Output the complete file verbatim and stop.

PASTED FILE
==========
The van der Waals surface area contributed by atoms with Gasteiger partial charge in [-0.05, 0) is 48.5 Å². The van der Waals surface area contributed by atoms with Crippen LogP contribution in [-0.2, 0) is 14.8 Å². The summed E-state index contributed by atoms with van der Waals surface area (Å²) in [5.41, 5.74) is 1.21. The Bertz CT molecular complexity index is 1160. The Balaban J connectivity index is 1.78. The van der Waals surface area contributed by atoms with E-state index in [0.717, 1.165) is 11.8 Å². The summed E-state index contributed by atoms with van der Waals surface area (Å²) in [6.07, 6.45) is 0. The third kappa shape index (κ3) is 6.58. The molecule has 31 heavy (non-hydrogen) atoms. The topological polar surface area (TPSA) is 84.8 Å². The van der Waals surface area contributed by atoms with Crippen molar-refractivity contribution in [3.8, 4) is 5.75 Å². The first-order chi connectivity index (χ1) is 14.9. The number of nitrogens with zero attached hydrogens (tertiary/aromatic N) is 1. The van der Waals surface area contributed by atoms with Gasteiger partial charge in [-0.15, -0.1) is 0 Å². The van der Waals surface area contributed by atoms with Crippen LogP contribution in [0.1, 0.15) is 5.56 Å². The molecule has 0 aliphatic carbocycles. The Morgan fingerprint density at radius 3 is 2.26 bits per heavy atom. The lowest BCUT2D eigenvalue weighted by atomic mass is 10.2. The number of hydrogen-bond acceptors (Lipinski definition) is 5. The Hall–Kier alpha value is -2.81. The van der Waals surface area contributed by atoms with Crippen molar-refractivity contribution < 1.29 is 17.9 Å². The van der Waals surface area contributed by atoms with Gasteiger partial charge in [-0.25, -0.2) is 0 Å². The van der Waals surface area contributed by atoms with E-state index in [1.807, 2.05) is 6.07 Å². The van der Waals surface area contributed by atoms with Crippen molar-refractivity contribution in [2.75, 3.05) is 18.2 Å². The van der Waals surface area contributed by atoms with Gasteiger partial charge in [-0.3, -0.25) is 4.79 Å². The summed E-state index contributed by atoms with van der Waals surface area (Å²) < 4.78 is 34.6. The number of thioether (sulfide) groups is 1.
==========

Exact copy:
The van der Waals surface area contributed by atoms with Gasteiger partial charge in [-0.05, 0) is 48.5 Å². The van der Waals surface area contributed by atoms with Crippen LogP contribution in [-0.2, 0) is 14.8 Å². The summed E-state index contributed by atoms with van der Waals surface area (Å²) in [5.41, 5.74) is 1.21. The Bertz CT molecular complexity index is 1160. The Balaban J connectivity index is 1.78. The van der Waals surface area contributed by atoms with E-state index in [0.717, 1.165) is 11.8 Å². The summed E-state index contributed by atoms with van der Waals surface area (Å²) in [6.07, 6.45) is 0. The third kappa shape index (κ3) is 6.58. The molecule has 31 heavy (non-hydrogen) atoms. The topological polar surface area (TPSA) is 84.8 Å². The van der Waals surface area contributed by atoms with Crippen molar-refractivity contribution in [3.8, 4) is 5.75 Å². The first-order chi connectivity index (χ1) is 14.9. The number of nitrogens with zero attached hydrogens (tertiary/aromatic N) is 1. The van der Waals surface area contributed by atoms with Gasteiger partial charge in [-0.15, -0.1) is 0 Å². The van der Waals surface area contributed by atoms with Crippen LogP contribution in [0.1, 0.15) is 5.56 Å². The molecule has 0 aliphatic carbocycles. The Morgan fingerprint density at radius 3 is 2.26 bits per heavy atom. The lowest BCUT2D eigenvalue weighted by atomic mass is 10.2. The number of hydrogen-bond acceptors (Lipinski definition) is 5. The Hall–Kier alpha value is -2.81. The van der Waals surface area contributed by atoms with Crippen molar-refractivity contribution < 1.29 is 17.9 Å². The van der Waals surface area contributed by atoms with Gasteiger partial charge in [-0.25, -0.2) is 0 Å². The van der Waals surface area contributed by atoms with E-state index in [1.807, 2.05) is 6.07 Å². The van der Waals surface area contributed by atoms with Crippen molar-refractivity contribution in [2.75, 3.05) is 18.2 Å². The van der Waals surface area contributed by atoms with Gasteiger partial charge in [-0.3, -0.25) is 4.79 Å². The summed E-state index contributed by atoms with van der Waals surface area (Å²) < 4.78 is 34.6. The number of thioether (sulfide) groups is 1.